• Burning of the freedom and justice party (FJP) offices in several governarates in response of the killings in Tahrir and the dictatorial decleartion
  • Massive protests against Morsi in Tahrir in Nov 27, and Nov 30. They demanded that the dictatorial constitutional declaration be annulled, and that the current constituent assembly be dissolved and new one formed the is more representative of Egyptian society. 
  • Morsi responds by orders the constituent assembly to finalized their work in couple of days and put a new constitution up for referendum  
  • Morsi gets his supporters to stage a large rally near Cairo University. Those who organized the rally declared that the rally is about “Legitimacy and Sharia”. Many of the rally participants who, were shipped in on buses from all over Egypt, viewed the political dispute as a battle between godless infidels and their God fearing president who want to reinstate divine law in the land.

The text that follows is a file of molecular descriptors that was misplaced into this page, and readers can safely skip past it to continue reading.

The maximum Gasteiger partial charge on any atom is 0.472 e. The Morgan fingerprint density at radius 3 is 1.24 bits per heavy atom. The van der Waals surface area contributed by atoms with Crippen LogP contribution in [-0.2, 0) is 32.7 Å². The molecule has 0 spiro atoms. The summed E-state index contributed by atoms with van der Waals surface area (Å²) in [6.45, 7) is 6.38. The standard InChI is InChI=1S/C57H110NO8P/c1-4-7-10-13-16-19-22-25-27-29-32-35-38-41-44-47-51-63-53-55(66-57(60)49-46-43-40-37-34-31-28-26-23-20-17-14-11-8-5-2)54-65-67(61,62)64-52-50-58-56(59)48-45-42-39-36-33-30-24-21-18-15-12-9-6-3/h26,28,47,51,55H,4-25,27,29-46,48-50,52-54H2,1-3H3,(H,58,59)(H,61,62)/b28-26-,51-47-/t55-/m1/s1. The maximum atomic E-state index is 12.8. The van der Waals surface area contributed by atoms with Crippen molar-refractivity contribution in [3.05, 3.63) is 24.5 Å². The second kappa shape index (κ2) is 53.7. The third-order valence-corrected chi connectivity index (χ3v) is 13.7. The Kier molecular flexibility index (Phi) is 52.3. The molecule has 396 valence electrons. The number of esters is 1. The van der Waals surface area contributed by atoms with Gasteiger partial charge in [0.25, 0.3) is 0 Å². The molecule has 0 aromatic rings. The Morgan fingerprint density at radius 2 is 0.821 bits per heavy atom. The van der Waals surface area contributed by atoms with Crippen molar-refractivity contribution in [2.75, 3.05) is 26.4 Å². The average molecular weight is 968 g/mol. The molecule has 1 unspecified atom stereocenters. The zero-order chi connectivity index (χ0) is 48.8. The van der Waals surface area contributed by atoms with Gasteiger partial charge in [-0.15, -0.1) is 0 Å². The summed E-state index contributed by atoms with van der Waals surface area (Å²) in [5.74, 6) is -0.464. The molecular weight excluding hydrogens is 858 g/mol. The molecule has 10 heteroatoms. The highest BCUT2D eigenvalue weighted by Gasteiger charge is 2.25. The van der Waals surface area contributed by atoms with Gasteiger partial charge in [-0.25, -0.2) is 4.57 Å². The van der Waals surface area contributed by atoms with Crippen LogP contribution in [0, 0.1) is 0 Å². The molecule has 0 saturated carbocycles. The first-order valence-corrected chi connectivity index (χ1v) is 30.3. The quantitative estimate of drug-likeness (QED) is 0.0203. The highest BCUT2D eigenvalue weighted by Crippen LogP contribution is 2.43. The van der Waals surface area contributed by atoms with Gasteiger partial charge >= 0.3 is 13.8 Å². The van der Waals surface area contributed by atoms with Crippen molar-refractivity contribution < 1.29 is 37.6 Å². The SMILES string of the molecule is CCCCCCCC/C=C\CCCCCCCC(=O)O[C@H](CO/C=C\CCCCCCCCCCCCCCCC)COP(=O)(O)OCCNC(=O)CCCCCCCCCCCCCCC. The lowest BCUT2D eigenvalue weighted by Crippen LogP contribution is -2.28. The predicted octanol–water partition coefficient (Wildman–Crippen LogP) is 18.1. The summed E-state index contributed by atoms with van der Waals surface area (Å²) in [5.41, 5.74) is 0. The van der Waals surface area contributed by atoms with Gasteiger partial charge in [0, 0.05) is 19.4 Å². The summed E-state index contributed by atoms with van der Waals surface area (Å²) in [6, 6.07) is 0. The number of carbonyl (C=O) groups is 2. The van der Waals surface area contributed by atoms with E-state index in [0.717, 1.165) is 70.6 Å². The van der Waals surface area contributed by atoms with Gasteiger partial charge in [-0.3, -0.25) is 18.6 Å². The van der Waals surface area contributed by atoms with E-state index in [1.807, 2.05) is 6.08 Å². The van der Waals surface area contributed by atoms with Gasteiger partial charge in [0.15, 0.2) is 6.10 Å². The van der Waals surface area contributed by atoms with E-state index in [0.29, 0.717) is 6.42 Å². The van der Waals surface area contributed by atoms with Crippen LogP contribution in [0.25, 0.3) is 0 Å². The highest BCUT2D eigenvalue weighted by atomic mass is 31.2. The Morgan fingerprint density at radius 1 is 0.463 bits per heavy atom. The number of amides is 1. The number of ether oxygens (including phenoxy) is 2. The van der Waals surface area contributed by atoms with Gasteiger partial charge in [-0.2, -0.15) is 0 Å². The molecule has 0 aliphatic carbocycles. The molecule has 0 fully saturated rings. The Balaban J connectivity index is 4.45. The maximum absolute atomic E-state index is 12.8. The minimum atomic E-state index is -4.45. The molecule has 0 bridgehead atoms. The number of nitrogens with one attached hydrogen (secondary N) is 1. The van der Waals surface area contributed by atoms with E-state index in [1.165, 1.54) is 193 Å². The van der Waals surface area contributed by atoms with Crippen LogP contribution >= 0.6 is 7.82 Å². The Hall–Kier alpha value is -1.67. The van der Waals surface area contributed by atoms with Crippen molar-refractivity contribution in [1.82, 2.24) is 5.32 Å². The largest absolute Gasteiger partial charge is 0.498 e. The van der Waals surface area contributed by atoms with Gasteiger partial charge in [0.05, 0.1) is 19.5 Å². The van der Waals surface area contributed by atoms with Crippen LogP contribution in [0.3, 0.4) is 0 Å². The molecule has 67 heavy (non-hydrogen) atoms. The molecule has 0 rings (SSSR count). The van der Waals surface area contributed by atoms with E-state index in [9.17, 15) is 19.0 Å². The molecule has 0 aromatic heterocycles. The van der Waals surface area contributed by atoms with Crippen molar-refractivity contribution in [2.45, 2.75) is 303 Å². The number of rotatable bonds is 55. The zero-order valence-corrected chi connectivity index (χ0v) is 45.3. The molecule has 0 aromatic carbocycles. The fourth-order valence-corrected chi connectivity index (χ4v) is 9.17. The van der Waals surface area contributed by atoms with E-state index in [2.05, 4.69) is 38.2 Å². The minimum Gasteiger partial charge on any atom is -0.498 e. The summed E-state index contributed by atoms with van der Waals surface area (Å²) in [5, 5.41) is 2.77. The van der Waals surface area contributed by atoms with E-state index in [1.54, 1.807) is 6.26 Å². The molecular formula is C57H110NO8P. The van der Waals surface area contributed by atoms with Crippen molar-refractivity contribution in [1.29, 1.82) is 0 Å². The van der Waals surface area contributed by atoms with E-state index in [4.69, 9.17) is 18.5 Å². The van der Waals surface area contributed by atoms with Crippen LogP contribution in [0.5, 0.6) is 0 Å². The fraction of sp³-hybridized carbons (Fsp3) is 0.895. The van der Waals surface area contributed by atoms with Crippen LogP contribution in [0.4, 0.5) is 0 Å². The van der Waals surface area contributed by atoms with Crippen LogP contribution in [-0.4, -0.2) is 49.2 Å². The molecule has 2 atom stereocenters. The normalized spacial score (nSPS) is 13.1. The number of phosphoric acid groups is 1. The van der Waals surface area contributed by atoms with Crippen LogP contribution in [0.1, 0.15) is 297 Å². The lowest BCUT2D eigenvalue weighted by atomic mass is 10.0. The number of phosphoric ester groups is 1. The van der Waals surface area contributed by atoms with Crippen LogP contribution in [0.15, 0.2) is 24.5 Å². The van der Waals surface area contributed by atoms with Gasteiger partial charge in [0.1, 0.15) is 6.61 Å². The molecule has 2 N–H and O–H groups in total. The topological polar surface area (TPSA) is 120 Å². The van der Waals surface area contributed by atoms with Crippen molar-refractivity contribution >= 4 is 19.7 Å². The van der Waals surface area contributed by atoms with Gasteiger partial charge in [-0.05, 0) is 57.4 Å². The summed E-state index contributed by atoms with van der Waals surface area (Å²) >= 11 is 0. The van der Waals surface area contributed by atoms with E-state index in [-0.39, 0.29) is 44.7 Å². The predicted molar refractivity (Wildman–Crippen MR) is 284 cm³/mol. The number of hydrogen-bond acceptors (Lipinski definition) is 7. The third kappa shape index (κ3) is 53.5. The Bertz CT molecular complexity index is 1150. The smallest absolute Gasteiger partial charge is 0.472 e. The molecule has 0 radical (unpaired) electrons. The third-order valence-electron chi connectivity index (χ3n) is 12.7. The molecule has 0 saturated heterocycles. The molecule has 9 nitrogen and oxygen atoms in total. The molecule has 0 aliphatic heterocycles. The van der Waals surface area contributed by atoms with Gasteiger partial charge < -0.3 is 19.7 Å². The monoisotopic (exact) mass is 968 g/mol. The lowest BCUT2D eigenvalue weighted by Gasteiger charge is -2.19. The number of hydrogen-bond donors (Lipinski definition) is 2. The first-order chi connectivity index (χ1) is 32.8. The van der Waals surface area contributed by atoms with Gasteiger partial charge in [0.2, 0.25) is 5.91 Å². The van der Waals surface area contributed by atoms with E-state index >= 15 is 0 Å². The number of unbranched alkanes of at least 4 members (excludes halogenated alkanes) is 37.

• On Tuesday Dec 4 the largest march since the early days of a the revolution moves toward the presidential palace. The march was intended to give Morsi, “one last warning”. It was supposed to pressure him into some sort of political compromise. The march was peaceful, and at the end of the day many protesters staged a sit-in in-front of the presidential palace in Heliopolis.
  • Morsi responds by sending armed militias on Dec 5, from all over the country to break the sit-in that and display the might of his group. The police and army do nothing as peaceful protests are beaten and tortured. More Morsi supporters and pro-democracy protesters arrive and wide scale fighting ensues.   Morsi’s supporters are armed with shotguns, tear gas, knives and swords. The battle becomes more intense, six are killed and over 350 injured.